Although the Gut Soothe was essential at the time, it wasn’t addressing everything, and it wasn’t until I paid for Charlie to have a Mind Body Spirit Release (was called an Optimal Cat Health Analysis when I bought it) that I was able to get to the root of the problem. Pam of Purrrfectly Holistic talks more about that process in the video above.

Here’s what Pam did that NO ONE ELSE SUGGESTED OR DID = DETOX!! It’s imperative.

Pam and I sat down and discussed how she helped to get to the root cause of the FHS problem in Charlie

Things That Helped My Charlie’s Feline Hyperesthesia Syndrome:

  • An “Optimal Cat Health Analysis” (now MBSR) from Pam at Purrrfectly Holistic – this is all you really need to do to start your cat’s journey back to being a normal cat as Pam will guide you…but here are other things I did in the process
  • Gave him all the supplements, etc. that Pam recommended specifically for him – this included herbs, homeopathic remedies, etc.
  • Red and green light therapy
  • Chiropractor adjustments
  • Cold laser therapy – usually following chiropractor adjustments
  • Going outside – read about “grounding” to understand how the Earth’s energy can help ground your cat
  • Finding allergens in the diet through a blood test
  • Removed dry food from his diet – look up “glyphosate” to learn how they are in our pet food.
  • Removed wet/canned food from his diet
  • Got him on a 100% fresh/frozen raw diet – Feeding meats and other ingredients that do not cause inflammation (so less fish, for example, and less dry food or none at all)
  • Balancing his microbiome with Adored Beast’s products
  • Fecal Pills – getting the good gut bacteria back into his system
  • Steroids – this is how I found out that Feline Gut Soothe might work.
  • Slippery Elm – this is an ingredient in Feline Gut Soothe, but I use it as needed to help him poop. When he needs to poop, it seems like his FHS flares up.
  • Eliminated a toxic laundry detergent
  • Stopped using scented soaps – and only use ones approved by EWG – for my hands, so that when I touch him, he is not in contact with fragrance. If you use ANY fragrances, try to remove them to see if that makes a difference.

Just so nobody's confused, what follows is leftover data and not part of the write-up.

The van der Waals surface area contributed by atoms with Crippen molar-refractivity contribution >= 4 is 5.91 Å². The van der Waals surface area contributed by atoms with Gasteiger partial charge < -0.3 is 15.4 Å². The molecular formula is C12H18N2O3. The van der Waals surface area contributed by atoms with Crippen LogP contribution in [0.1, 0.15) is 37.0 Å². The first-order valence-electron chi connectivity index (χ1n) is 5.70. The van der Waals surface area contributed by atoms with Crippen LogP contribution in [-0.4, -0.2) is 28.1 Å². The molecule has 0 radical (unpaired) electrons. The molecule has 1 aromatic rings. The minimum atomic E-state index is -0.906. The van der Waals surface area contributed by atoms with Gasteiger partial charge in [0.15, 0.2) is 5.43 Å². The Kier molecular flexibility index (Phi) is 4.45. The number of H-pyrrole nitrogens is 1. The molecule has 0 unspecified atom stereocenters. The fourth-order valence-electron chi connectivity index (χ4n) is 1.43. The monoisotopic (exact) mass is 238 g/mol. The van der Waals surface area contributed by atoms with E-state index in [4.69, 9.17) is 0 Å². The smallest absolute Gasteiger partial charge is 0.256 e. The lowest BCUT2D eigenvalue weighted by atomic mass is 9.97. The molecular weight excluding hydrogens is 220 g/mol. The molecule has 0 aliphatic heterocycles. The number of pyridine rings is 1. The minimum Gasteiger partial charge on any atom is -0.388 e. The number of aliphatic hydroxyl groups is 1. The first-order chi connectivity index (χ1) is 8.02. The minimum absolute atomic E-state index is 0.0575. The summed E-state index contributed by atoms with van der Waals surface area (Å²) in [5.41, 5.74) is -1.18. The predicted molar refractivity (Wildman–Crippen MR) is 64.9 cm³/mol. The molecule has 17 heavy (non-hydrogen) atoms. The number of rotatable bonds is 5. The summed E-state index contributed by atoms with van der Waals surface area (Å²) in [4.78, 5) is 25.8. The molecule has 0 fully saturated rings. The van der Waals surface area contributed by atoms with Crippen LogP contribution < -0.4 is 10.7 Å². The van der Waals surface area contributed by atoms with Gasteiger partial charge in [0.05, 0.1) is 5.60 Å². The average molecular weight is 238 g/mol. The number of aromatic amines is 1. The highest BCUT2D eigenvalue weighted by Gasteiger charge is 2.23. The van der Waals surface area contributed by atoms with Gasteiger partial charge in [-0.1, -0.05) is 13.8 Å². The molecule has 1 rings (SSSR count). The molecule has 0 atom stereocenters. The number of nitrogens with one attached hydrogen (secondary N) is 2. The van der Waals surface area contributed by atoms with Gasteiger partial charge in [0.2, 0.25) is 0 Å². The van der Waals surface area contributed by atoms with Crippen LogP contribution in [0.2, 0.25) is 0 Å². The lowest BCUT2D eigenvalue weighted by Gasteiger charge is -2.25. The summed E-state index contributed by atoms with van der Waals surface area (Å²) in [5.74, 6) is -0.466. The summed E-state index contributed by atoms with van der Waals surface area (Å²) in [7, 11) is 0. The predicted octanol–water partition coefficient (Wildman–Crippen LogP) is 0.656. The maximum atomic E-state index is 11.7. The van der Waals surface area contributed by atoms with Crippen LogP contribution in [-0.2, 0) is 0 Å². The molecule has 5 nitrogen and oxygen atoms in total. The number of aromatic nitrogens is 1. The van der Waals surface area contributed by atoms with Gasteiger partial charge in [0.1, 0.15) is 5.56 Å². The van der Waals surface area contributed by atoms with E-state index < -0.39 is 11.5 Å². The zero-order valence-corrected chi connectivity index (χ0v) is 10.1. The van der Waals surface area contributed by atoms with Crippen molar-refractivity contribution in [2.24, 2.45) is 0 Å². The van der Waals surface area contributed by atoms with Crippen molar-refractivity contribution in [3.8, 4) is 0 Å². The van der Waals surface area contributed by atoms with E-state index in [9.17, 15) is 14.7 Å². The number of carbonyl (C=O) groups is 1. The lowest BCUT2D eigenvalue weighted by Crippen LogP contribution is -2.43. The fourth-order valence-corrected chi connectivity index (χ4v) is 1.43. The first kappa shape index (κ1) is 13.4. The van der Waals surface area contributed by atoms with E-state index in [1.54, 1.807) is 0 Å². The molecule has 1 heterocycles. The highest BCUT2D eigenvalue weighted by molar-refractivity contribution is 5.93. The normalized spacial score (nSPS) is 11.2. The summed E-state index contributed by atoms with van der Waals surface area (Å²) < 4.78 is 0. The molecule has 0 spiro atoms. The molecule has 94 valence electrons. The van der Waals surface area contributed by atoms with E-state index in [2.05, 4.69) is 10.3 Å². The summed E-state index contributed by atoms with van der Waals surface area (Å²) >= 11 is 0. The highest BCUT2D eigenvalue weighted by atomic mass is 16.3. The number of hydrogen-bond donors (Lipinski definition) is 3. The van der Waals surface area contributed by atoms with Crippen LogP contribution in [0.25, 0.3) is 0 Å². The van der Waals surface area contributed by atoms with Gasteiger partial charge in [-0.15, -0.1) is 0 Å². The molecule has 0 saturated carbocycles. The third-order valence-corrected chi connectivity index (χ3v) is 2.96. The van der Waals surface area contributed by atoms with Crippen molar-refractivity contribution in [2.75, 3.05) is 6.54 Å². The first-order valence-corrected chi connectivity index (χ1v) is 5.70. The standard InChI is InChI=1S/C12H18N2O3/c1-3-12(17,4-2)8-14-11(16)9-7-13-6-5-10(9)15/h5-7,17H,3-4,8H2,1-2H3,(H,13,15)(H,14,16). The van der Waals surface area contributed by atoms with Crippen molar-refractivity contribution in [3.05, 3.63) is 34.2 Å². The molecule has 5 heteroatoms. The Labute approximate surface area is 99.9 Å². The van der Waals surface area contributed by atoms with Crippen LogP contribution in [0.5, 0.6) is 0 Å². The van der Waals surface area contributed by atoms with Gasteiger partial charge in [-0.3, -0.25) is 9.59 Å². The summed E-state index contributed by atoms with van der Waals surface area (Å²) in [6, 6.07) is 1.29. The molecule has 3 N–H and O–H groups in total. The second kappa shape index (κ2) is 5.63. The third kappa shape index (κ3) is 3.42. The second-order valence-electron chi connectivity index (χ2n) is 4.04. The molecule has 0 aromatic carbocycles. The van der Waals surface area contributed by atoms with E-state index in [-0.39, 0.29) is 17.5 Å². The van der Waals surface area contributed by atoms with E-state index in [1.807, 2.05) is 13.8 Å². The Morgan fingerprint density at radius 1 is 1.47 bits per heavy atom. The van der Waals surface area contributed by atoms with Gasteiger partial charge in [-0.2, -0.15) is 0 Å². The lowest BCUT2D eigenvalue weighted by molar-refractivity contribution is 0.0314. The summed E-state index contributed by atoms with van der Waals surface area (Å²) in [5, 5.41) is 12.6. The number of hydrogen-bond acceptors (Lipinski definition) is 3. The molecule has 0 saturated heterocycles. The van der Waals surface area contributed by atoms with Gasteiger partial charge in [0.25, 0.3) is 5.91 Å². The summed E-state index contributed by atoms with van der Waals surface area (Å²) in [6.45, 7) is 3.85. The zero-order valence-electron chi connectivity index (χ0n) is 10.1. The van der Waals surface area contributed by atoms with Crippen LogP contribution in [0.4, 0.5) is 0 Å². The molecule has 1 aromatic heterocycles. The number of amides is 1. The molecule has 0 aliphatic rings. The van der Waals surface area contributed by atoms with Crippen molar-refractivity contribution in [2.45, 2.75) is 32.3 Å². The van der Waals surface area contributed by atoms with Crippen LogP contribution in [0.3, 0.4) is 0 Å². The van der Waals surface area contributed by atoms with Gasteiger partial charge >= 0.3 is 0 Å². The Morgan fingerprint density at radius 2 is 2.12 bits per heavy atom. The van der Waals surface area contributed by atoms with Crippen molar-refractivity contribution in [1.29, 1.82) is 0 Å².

• Stopped giving him topical (neuro-toxin) flea medications
  • Stopped giving him vaccines

Please note I didn’t do all the things above overnight. Many I hesitated on and wish I hadn’t. We would have gotten to peace far sooner.

The years I gave them vaccines, flea meds, dry food, crappy wet food, antibiotics, drugs when they were sick, and more caused LEAKY GUT which is what starts all this mess – then comes inflammation, and they start attacking themselves. If the LEAKY GUT never heals, then it just gets worse and worse.

The detox journey was NOT easy – it’s a lot of hard work – but so is pilling a billion times a day.

This disease is NOT a mystery. It is from poor food, over-vaccinations, over-medicating, over-exposure to household toxins, over-exposure to household chemicals in carpets, fabrics, mattresses, etc., and over-pilling. Traditional vets don’t address leaky gut (they treat problems, not causes) – it’s a huge contributor to all of this and more.

Charlie had lost muscle mass, and his body felt like an emaciated, diseased cat – now he has regained muscle mass, his coat smooth and silky, and his eyes are bright and clear – I could have never dreamed of this result. He’s happy. I am happy, and my body is no longer in fright or flight mode.

Some FHS cat owners have reported that this music for cats has helped calm their kitties when they are having an episode.

Again though, it’s better to get to the source of the problems and fix them outright.

Medications Treatment

Some veterinarians may recommend medication to help either lower anxiety in your cat or to directly target some of the symptoms. Also recommended by Cornell University, in some situations, is Gabapentin, a seizure medication that can help to control the nerves. Some other vets may recommend Phenobarbital, a similar drug.